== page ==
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Low Oil Prices Will Force Russia to Use Billions From Reserves

Russia's Finance Minister Anton Siluanov arrives for a G-20 finance ministers meeting during the World Bank/IMF annual meetings in Washington.

Russia will need to spend 500 billion rubles ($12.5 billion) from its Reserve Fund to plug holes in the federal budget next year if the ruble and the price of oil don't bounce back from their recent sharp falls, Finance Minister Anton Siluanov said.

The ruble has lost more than 20 percent against the U.S. dollar this year, passing the psychological landmark of 40 rubles to the dollar last week.

Partly a consequence of Western sanctions and torrential capital outflows, the ruble devaluation has accelerated along with a rapid fall in the price of oil through the third quarter of this year.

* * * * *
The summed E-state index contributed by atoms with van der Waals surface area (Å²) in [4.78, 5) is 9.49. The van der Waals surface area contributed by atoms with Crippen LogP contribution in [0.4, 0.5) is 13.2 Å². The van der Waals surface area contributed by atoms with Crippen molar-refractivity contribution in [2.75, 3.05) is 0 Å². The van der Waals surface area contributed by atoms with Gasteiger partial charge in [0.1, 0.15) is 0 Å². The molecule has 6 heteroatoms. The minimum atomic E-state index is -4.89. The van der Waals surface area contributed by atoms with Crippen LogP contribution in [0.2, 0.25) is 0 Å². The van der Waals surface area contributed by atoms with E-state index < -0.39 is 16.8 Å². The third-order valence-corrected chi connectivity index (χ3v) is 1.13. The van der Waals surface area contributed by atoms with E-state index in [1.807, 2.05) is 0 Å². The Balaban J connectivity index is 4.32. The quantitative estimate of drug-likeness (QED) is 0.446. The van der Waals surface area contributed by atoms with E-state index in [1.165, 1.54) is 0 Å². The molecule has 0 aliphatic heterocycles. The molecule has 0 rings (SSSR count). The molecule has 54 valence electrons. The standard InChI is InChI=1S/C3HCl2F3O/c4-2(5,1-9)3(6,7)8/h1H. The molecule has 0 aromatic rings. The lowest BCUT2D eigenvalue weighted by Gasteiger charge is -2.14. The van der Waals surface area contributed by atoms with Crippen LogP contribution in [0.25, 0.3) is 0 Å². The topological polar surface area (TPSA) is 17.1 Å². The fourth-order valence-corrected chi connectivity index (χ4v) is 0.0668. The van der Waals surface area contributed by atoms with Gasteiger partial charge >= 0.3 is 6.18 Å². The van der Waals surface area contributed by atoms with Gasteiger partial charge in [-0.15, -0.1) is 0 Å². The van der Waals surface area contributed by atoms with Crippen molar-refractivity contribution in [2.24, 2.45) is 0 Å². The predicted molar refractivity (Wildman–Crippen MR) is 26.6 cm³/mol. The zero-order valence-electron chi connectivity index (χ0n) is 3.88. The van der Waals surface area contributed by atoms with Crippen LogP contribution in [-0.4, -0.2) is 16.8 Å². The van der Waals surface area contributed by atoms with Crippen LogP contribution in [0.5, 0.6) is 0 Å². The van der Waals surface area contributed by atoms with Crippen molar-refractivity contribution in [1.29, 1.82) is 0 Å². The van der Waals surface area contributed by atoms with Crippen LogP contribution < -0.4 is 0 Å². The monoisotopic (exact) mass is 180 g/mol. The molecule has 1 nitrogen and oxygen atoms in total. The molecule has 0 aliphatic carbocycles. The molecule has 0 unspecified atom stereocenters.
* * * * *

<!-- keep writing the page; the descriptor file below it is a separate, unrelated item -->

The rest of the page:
"If the current oil price of $87 per barrel remains in 2015 along with the exchange rate of 40 rubles to the dollar … we will be forced to turn to the Reserve Fund," RIA Novosti quoted Siluanov as saying at a session of the State Duma's budget committee on Monday.

Russia's budget for 2015-2017, which was approved earlier this month, is based on the contentious forecast that oil prices will average $100 per barrel next year. The 500 billion ruble infusion cited by Siluanov is the largest permitted under the budget.

One of two state cash stockpiles funded by oil revenues, the Reserve Fund was set up with the explicit aim of covering gaps in state spending when necessary. It contained $90 billion as of Oct. 1, according to the Finance Ministry.

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